Funny, cool, or interesting reads every day of the week.
Superbrothers: Sword & Sorcery EP is celebrating its one year anniversary of release today. It is available at .99/1.99 for the iPhone/Universal versions. This game mixes a beautiful art style with amazing music and has a very meta-Zelda feel to it. If you haven’t already purchased this game, today would be a great time to do it.
Roku Remote for Android
Roku has released their official remote app for Android. It allows you to select which channel of content that you would like to access, and to control the Roku from your phone’s touchscreen in the same way that you would from the physical remote. If you have a Roku and an Android phone, you should definitely check this app out.
This version of Siri is kind of a douche, but the wannabe rocker from Apple’s latest commercial deserves it.
Google seems to be prepping Latitude to compete with Foursquare with the addition of leader boards. If this integrates well with Google+ and Facebook it could make a dent.
Chrome Beta for Android Impressions
Google recently released their Chrome browser for Android and I have been using it as my primary browser since. The first thing that I noticed was how attractive the app’s user interface was. This is one of the prettiest apps ever released by Google.
One of the browser’s biggest features is its ability to sync with the desktop version of Chrome and allow you to access the tabs open in it from your mobile device. This is a very handy feature if you are on your laptop/desktop and have to leave and want to finish reading an article from your phone. Chrome for Android also inherits many other elements from the desktop version. When you open a new tab you are greeted with a list of your most visited sites similar to the desktop version.
The flashiest new thing that was added was the card view for dealing with your open tabs. Next to the address bar is a button that will open all of your open tabs in card view. You can sort through your open tabs to select the one that you want and flick the card to the left or right to kill that tab. If you have multiple tabs open, you can also tap and hold on the left or right side of the screen and swipe to access the other tabs.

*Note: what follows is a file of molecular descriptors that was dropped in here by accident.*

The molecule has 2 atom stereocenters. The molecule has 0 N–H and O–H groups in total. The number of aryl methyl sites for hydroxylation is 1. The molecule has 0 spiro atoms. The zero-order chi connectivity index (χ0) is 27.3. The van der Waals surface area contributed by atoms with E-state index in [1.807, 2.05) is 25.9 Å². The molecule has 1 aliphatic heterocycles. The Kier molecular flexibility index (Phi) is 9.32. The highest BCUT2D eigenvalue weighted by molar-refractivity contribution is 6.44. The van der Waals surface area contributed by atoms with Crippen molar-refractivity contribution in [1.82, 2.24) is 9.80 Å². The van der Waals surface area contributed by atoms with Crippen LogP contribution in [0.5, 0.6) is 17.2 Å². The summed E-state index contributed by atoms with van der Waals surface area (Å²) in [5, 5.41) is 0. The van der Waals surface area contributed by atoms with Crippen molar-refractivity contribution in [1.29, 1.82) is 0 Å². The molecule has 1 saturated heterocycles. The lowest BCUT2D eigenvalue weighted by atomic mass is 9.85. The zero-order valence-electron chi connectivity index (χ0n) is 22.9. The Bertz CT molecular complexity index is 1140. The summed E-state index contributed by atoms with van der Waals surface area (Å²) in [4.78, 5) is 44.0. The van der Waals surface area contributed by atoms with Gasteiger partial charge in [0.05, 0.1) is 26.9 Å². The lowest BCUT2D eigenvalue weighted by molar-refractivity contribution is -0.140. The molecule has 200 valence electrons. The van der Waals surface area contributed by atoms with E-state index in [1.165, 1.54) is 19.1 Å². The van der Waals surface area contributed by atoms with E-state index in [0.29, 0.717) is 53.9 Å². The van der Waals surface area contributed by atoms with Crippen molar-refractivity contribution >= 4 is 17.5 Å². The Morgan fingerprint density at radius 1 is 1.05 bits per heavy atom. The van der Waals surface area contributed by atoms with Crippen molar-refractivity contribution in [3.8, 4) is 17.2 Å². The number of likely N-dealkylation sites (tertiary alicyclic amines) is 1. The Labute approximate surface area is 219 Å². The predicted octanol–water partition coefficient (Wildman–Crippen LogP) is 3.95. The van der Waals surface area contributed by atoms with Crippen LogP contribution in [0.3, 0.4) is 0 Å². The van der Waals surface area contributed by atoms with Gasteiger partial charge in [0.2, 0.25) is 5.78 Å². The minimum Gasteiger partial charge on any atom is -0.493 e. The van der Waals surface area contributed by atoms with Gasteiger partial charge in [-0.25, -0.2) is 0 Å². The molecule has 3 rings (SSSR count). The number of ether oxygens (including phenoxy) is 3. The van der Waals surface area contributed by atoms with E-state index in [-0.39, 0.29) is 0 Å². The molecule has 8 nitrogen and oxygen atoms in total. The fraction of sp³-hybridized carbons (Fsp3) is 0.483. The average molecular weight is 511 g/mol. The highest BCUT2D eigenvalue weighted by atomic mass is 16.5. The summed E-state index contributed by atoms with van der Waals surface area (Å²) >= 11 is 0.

Now to the bad parts. The browser does not and will not support Flash. This isn’t a huge deal for many as most sites are moving toward mobile friendly HTML5, but there are still a number of sites and videos that are still only available if you have Flash. It is not the default browser for Android yet either as it still in Beta and only available for devices running Android 4.0 or newer.
Overall, this will continue to be my default browser and should only continue to get better as it receives new features and updates. If extensions and the Chrome app Store come to the mobile version, this could essentially kill Google’s Chrome OS. If you can run Android with native apps, and still be able to run full Chrome, you almost have a desktop OS that could be used for everything. If Motorola continues making their webtops to go along with their phones, it only seems to make sense that they would run Chrome as their browser. It will be interesting to see what will eventually come out of this.
Avid just released their semi-professional video editing app for the iPad, and included are some of my observations and comparisons to iMovie for the iPad.
Avid Studio offers a more complete package than any other video editing software that I have used on IOS or Android. It offers a precision trimming mode so that you can trim and shorten your clips much easier than in some desktop video editing apps. You can create a picture in picture effect by simply dropping a clip on top of another in the timeline. You can even layer multiple videos or photos in the timeline with some of the built in tools. You can have more than one track of audio, and there are title tools and transitions.
Avid studio is actually powerful enough to edit a serious project. It is currently $4.99 in the app store, but will be increasing to $7.99 next month. Comparing it to iMovie, I would say that at the same price, Avid Studio is the clear choice. It is more powerful, and should only see features added over time. You can even export projects from the iPad app to the desktop version. iMovie is much more basic, and is only the better choice for someone who only wants to piece clips together and throw in some music or titles. If you only want to put together some family videos in the easiest way possible, iMovie is your choice. In every other circumstance, Avid Studio is the clear winner.
If you want to tether your Android phone to your PC and use your mobile data connection to access the internet, try out this app. You won’t have to pay the extra fee the carriers require you to pay, just watch how much data you’re using if your data plan isn’t unlimited.